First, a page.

News, Opinion, & Multimedia for Tamalpais High School

The Tam News

News, Opinion, & Multimedia for Tamalpais High School

The Tam News

News, Opinion, & Multimedia for Tamalpais High School

The Tam News

Check out the magazine:

Magazine archives

Chinese New Year: the year of the dragon


Chinese New Year takes place on Saturday, Feb. 10, making this year the year of the Dragon. 

Chinese New Year is also commonly referred to as Lunar New Year or Spring Festival. This holiday and festival is in honor of the beginning of the New Year in correlation to the lunisolar Chinese calendar. This is a traditional Chinese calendar that bases its years, months, and dates on astronomical and lunar cycle observations.

 One month in a lunisolar calendar marks one rotation of the moon around the Earth. Each Chinese Year has a corresponding animal originating from the Chinese Zodiac cycle. This cycle consists of 12 animal signs: Rat, Ox, Tiger, Rabbit, Dragon, Snake, Horse, Goat, Monkey, Rooster, Dog, and Pig. The cycle starts in order with the Rat and ends the year with the Pig before restarting. According to National Geographic Kids, legend says those born in each animal’s year have similar characteristics to that animal.

This holiday is celebrated in many ways and is the biggest festival celebrated in China. Chinese New Year is typically celebrated for 16 days and the first seven days are considered a public holiday. This year it lasts from Feb.10 to Feb. 26, with Feb. 10 to Feb. 17 being the public holiday. Finally, the holiday comes to a close with a Lantern Festival. Here, there will be more fireworks, sweet dumplings to eat, and the lighting and watching of lanterns.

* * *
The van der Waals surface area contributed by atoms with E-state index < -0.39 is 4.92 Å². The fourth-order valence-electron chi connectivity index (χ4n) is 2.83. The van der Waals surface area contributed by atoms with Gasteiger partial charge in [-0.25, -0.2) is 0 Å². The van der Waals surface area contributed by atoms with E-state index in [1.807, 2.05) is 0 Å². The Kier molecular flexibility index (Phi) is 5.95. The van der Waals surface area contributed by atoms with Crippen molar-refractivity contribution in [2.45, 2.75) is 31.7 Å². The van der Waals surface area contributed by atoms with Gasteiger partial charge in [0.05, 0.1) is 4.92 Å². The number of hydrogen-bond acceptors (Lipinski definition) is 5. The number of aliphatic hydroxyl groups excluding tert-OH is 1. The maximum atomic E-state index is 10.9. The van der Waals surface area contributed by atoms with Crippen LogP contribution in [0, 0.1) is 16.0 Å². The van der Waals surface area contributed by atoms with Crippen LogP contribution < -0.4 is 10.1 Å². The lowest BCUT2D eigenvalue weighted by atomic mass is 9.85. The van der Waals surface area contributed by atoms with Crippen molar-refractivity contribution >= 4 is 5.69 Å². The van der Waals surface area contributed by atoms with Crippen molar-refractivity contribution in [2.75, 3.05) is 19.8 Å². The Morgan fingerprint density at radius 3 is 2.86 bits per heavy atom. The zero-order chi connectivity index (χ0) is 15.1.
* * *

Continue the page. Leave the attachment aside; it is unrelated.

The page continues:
“The highlight of the Lantern Festival is the Dragon Dance. Beautiful dragons made of paper, silk, and bamboo are held overhead, and appear to dance as they make their way along the parade routes,”  CNN wrote in their Lunar New Year Fast Facts article. 

While the biggest celebrations take place in China itself, many towns and cities will hold their own parades and local celebrations, including locally in San Francisco.

“The upcoming Chinese New Year Parade will be held on Feb. 24, 2024,” the Chinese New Year Festival and Parade in San Francisco website states.

Many families participate in their at-home celebrations as well.

“I love celebrating Chinese New Year with my family, we usually make dumplings together and decorate the house with red lanterns,” Tamalpais High School senior Samantha Murphy said.

According to the Chinese New Year website, the years associated with the dragon are 2012, 2000, 1988, 1976, 1964, and 1952. The dragon represents power, energy, vitality, romance, and more.

While there are many myths associated with this holiday, one of the most popular is the one of the mythical dragon Nian. Nian sounds the same as the word “year” in Chinese. Nian lives at the bottom of the sea and shows up every lunar new year and eats people and animals. To scare away the beast people put up red paper and wore red clothes. They also lit candles, firecrackers, and burned bamboo. These have become some of the well-known traditions of the celebration of Chinese New Year today which has been around for over 3,500 years.

“[Dragons] know exactly who they are and possess the keenest sense of self among the 12 zodiacs of Chinese astrology,” the Chinese New Year website states.

Moreover, the colors blue and purple, and the numbers six and eight are lucky symbols for dragons, while the colors black and red, and the numbers four and nine should be avoided.

Leave a Comment

Comments (0)

All The Tam News Picks Reader Picks Sort: Newest

Your email address will not be published. Required fields are marked *